Günter Simon

The following article is from The Great Soviet Encyclopedia (1979). It might be outdated or ideologically biased.

Simon, Günter


Born May 11, 1925, in Berlin; died there June 25, 1972. German stage and screen actor (German Democratic Republic).

Simon graduated in 1947 from a studio affiliated with the Hebbel Theater in Berlin and from 1948 to 1950 worked in the State Theater in Schwerin. He made his film debut in 1951 and concurrently performed in theaters in Dresden, Leipzig, and Berlin. On the stage he played the classical roles of Valentin and Beaumarchais in Faust and Clavigo by Goethe, Benedict in Much Ado About Nothing by Shakespeare, and labov in Eg or Bulychov and the Others by Gorky. He performed as well in plays by contemporary German dramatists, playing Stonawski, Wan, and Jupp in The Sailors of Cattaro, Tai-Yang Awakens, and Bürgermeister Anna by F. Wolf, and in plays by Soviet dramatists, performing the role of Rybakov in The Kremlin Chimes by Pogodin.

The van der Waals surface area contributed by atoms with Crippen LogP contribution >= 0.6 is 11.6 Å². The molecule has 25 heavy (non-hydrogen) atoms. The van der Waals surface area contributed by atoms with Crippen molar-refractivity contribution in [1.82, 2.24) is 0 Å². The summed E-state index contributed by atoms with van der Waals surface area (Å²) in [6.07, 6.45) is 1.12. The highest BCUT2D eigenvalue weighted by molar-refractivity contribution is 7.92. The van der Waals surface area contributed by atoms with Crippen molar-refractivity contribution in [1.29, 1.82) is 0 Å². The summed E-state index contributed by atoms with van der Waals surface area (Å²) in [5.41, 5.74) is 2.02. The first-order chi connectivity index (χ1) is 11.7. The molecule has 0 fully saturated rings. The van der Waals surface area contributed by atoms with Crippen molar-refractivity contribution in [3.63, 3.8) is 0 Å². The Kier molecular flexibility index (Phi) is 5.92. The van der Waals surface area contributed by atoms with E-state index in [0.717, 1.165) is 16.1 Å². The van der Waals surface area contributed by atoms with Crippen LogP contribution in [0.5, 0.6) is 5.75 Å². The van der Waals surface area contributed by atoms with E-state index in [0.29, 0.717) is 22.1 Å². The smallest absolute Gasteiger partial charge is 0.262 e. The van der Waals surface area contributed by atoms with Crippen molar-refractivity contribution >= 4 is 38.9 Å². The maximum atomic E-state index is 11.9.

In his first film role Simon played Weimann in The Condemned Village (1951; Soviet version, The Uninvited Guests). He was famous for his portrayal of Thälmann in the films Ernst ThälmannSon of His Class (1954) and Ernst Thälmann—Leader of His Class (1955) and received the prize at the Ninth International Film Festival in Karlovy-Vary for the best male performance. He also appeared in the films At That Time in Paris (1955), My Wife Makes Music (1956; Soviet version, My Wife Wants to Sing), Sailors’ Song (1958), Lot’s Wife (1965), Heroin (1968), and The Red Choir (1971). Simon was awarded the National Prize of the German Democratic Republic in 1954 and in 1969.


The Great Soviet Encyclopedia, 3rd Edition (1970-1979). © 2010 The Gale Group, Inc. All rights reserved.